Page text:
Some of my work on Updike was discussed on The Dish with Andrew Sullivan.
Some of my work on Ross Macdonald was discussed on Pretty Sinister Books.
Here is my interview with superstar music impresario Wendy Starland.
Here is my interview with Pulitzer Prize nominee Olympia Vernon.
Here is my interview with the editor of Best American Short Stories, Heidi Pitlor.
Here is my interview with acclaimed artist Emil Kazaz.
My musing on John D. Macdonald, Travis McGee, and the chicks was picked up on The Rap Sheet.

John D. MacDonald: Nightmare in Pink

This second adventure in the series is a little bit cartoonish in plot,though sharp as ever in every other department, and somewhat more violent in the way it gets started – McGee is essentially asked to investigate a murder, that of Howard Plummer.  This is a notch down from the novels that precede and follow it, but still a rip roaring yarn indeed!  And dig the minor characters like the white sweatered girl walking the poodle, the New York cops McGee has to visit, and the ex employees of Armister visits.

The BIG QUOTE – Travis McGee on recreational sex: “If there’s no pain and no loss, it’s only recreational, and we can leave it to the minks.  People have to be valued.”

THE REFERRAL – Someone sends McGee the client.  He doesn’t find the client on his own.  Mike Gibson, McGee’s fellow soldier and wartime buddy, now dying in the hospital, refers McGee to his sister Nina in NYC when her boyfriend Howard Plummer is found dead in the street, the victim of a “mugging”.

THE WOMEN – The Travis McGee novels, in essence, are about his various kinds of relationships with various kinds of women.  The crime and recovery elements are almost incidental.  Nina Gibson; Terry Drummond; Constance Trimble Thatcher; Bonita Hersch; Rossa the Call Girl.  A great variety!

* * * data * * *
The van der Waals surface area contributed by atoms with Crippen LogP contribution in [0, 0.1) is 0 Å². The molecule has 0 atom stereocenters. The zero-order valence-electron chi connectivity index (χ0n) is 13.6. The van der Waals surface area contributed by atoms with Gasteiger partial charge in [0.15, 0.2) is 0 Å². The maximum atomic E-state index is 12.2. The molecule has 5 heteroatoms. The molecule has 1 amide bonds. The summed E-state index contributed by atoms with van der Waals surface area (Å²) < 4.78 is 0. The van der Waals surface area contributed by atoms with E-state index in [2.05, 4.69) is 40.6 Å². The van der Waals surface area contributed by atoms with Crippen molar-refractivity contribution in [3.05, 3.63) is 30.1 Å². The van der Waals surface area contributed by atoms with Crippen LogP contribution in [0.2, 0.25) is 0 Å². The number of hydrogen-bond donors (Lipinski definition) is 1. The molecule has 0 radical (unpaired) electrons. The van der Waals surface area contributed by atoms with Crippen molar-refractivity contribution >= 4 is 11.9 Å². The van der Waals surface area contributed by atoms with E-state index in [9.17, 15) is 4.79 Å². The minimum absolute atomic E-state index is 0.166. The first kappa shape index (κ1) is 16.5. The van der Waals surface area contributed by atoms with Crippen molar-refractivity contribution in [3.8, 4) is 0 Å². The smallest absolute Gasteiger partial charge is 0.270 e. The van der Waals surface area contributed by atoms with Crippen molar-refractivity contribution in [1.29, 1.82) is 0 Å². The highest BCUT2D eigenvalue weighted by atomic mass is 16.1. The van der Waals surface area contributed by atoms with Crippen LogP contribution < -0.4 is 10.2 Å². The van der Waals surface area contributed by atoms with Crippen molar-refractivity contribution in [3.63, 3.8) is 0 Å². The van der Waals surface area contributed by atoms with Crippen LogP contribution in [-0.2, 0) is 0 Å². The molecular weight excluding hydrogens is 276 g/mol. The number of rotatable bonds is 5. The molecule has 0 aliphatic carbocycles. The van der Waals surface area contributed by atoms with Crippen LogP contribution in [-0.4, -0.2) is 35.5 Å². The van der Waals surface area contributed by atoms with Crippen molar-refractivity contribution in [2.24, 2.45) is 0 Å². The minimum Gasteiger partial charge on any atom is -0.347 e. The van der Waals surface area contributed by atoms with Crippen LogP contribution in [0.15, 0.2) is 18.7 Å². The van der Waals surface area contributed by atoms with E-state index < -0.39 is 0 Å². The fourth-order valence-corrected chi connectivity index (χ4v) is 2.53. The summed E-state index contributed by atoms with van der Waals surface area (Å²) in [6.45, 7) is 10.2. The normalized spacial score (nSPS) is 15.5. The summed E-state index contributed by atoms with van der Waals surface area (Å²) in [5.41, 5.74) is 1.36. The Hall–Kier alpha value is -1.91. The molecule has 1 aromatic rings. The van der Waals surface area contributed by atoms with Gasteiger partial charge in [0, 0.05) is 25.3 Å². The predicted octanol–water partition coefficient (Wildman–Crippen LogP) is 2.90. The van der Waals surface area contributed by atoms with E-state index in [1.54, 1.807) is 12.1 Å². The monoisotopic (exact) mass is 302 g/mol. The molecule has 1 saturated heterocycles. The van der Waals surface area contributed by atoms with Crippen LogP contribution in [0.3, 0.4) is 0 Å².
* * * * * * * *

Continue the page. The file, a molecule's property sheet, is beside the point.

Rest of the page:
THE GROUP SCENE – Some sort of party or orgy figures importantly in the case.  There are two – Constance Thatcher is throwing a party as she meets with McGee and Nina brings McGee to a gathering of her friends that they leave very quickly after MacDonald indulges in a little satire.

THE MOTIVE FOR THE INITIAL CRIME  – Always greed, always lust for money – the other main motivations for criminal behavior, jealousy and revenge, are never present.  Mulligan, Hersch and Co. lobotomize Charles Armbrister in order to slowly cook his books over the years.

“DO YOU UNDERSTAND THAT?” – This, or a variant, is asked by McGee of the woman he has gotten romantically involved with in the course of the story, or she asks it of him, right before they break up.   Total shmaltz—o-rama near the end of the novel between McGee and Nina:
        “I’ll always love you.  Can you understand that?”
        “Yes, but don’t ever try to make anyone else understand it, Nina.”
        “It will always be too private to tell.”

THE SOCIAL COMMENTARY – Remarks, usually negative and disapproving, about the way society is going.
Numerous examples exist; here’s just one:
        “New York is where it is going to begin, I think.  You can see it coming.  The insect experts have learned how it works with locusts.  Until locust population reaches a certain density, they all act like any grasshoppers.  When the critical point is reached, they turn savage and swarm, and try to eat the world.  One day soon two strangers will bump into each other at high noon in the middle of New York.  But this time they won’t snarl and go on.  They will stop and stare and then leap at each others’ throats in a dreadful silence.”

THE PHILOSOPHICAL COMMENTARY – Remarks about humanity and human nature on the whole. 
Again, there are many examples; here’s one:
        “A good listener is far more rare than an adequate lover.”

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